This time she sent me the nastiest text blaming me for every bit of why our son smokes weed and saying that she wouldn’t let him see me on the following Sunday when we had plans for the day. She would not reply to my message asking for details, asking what we’re going to do about the smoking, and how we need to find out how our son is and show concern since he’s someone you would never expect to use drugs.
I had dinner with my son a few days later to talk things through. Two days later I realized that the reason I took him to a counselor the summer before might be connected to why he’s smoking weed now: He was never home, never wanted to come home for dinner, stayed over at friends’ homes a lot, and hung out at a small strip mall where he ate at this chicken joint regularly instead of going home where he and his mom fought. Not a good scene.
Anyway, so I asked him if he was smoking weed because he was mad at his mom for letting her boyfriend move in and no longer comfortable in his own house, and his answer was yes and yes.
I told him I’d take him back to the counselor again to talk things through, and he agreed and asked me to not tell his mom what he had told me. In confidence, I did tell his mom what he had told me, and I told her that I was taking him to the counselor and that she should go afterwards in hopes that things might get addressed.
Unbelievably, she repeated to him what he had said to me and thengot mad at him. In turn, he got mad at me. But because he and I have a tight bond, we took an hour apart, calmed down, and were back to being good again.
So any suggestions on what should or should not be done going forward?? It’s going to be another two weeks before we can get in to see the counselor, so I wondered if maybe you had some productive suggestions in the meantime.
Thoughts? — Concerned for Son
Yes, I have some thoughts. You have written in at least five times about your ex-wife moving her boyfriend in with her after you two separated. (The ones I published are here, here, and an update to the first one here.) In these letters, written over the course of a year and a half (!), you’ve shared details about what you consider troubling behavior from your son, and then you have linked this behavior to your ex-wife’s boyfriend’s living with them. Repeatedly, you ask your son leading questions to get him to confirm this narrative. When you don’t get an answer that does confirm the narrative, you ask again until you do.
You’ve admitted to putting your son in the middle; you’ve admitted to being very upset that your ex-wife has moved on and that she remains in the home you shared with her and now has a boyfriend living there with her and your son. You’ve made it very, very clear that you are unhappy with the situation, and you continue to find ways to use your son as a pawn in a fight against your ex-wife that you have no hope of ever winning. What is it that you’re fighting for anyway? That she kick her boyfriend out? That she allow your son to move in with you full-time? That she take you back?!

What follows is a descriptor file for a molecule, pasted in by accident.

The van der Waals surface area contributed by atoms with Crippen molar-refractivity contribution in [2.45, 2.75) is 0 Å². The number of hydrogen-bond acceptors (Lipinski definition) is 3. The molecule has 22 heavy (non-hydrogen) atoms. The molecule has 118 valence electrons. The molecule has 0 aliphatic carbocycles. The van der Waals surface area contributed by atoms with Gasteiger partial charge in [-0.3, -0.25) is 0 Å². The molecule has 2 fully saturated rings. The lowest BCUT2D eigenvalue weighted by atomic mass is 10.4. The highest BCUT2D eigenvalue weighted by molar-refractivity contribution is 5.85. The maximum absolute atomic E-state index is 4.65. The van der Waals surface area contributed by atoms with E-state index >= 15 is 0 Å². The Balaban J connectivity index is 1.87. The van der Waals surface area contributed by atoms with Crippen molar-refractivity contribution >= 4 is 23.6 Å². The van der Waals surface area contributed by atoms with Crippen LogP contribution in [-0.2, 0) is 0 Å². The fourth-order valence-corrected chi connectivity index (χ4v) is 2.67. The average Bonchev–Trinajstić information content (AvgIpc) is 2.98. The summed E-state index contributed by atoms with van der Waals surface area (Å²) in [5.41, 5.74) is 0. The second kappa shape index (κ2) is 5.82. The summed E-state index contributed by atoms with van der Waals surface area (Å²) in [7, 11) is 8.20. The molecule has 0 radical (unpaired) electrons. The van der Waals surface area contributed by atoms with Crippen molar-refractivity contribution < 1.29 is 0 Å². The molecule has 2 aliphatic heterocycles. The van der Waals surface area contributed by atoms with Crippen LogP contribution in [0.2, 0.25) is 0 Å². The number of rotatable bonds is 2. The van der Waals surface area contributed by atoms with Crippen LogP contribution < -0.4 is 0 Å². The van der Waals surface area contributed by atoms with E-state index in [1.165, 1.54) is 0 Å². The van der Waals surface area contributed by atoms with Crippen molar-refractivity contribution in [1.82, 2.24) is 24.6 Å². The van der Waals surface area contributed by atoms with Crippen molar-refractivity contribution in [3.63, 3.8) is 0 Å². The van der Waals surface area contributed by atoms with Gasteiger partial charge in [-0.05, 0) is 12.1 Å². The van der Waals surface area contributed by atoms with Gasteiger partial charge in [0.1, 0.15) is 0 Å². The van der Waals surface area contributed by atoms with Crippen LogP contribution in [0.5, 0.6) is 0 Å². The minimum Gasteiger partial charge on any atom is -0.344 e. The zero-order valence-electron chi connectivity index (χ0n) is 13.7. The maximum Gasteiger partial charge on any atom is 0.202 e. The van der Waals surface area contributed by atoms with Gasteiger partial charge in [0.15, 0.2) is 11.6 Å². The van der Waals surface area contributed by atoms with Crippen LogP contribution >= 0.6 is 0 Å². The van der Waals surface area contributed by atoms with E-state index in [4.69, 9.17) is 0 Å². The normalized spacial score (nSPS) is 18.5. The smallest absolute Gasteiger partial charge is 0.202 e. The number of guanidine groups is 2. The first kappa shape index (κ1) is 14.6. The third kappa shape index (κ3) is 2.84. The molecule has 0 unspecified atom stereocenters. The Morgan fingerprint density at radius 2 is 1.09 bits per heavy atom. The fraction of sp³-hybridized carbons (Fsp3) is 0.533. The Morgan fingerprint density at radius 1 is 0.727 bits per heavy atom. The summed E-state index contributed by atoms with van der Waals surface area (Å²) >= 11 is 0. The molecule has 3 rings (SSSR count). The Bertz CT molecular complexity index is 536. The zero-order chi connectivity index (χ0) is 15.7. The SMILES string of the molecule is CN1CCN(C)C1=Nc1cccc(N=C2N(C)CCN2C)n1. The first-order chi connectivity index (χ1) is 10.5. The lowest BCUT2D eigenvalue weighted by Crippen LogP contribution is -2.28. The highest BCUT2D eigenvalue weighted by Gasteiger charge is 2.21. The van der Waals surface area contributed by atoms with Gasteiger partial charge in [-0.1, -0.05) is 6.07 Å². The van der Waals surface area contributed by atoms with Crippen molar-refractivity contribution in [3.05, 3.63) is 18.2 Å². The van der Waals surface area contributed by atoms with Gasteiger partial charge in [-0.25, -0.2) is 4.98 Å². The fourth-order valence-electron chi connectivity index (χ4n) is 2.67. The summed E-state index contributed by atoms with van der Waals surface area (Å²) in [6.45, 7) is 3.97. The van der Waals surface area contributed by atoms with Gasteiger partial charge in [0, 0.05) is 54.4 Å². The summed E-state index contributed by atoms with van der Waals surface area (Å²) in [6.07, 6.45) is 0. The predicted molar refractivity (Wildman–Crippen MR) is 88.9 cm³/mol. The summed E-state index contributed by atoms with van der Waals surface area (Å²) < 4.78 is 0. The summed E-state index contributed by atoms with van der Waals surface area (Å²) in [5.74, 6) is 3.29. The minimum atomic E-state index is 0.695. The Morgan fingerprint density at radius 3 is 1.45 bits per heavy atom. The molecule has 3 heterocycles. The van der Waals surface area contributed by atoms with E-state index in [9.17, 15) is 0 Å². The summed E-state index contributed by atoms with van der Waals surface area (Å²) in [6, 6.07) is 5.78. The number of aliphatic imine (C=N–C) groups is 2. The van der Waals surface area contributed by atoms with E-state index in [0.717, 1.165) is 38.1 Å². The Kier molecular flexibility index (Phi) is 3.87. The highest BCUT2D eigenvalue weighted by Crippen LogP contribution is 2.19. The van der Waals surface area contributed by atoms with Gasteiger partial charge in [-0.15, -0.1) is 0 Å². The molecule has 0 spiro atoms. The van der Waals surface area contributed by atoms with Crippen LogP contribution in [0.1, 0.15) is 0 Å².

My thoughts, since you are asking, are that YOU need the therapy. If your son is being damaged in any way — as you seem to imply — you have to take responsibility for your part in that. I fail to see how his mother’s long-term boyfriend’s living with them is more damaging than his father’s repeatedly pushing him for intel about his mother and basically begging him to admit that his smoking weed is a result of his mom’s boyfriend’s presence.
By your description, your 14-year-old son spends a lot of time with his friends, he eats dinner frequently at a chicken joint in a strip mall, and he’s been caught a couple times smoking weed he found in his sister’s bedroom. Sure, I guess you could construct a narrative, as you have, that all of this points to emotional damage, but an argument could also be made that this is all pretty typical teenage behavior. And, again, if the argument is that your son is acting out because he’s emotionally damaged, you are every bit as responsible – more so, in my humble opinion – than your wife’s moving on from your divorce and finding happiness with another man.
It’s time for YOU to move on. Instead of dragging your son to countless therapy appointments with you, you should go on your own and explore why you haven’t been able to let go of your marriage, why you’re still so obsessed with your ex-wife, and how that obsession is affecting your son. This has gotten really very disturbing, and it’s clear that nothing I or any of the commenters have said to you has gotten through at all. So this will be my last time trying, and only for the sake of your son am I giving it one more go.
You need professional help. While your son is acting in a pretty normal way for a 14-year-old boy dealing with the regular challenges of adolescence as well as his parent’s post-divorce relationship, YOU are not. Your behavior is what’s truly eyebrow-raising. YOU are the one behaving most inappropriately, couching your obsession with your ex as “concern” for you son when what it really is is a way to disturb your wife’s peace and to pull her into your orbit. It needs to stop. You need to stop. Please, please, please get the help you need to finally move on and to quit using your son in the way you have. If you truly are concerned for his well-being, you will do this for him. He deserves a dad who can be as emotionally stable as possible.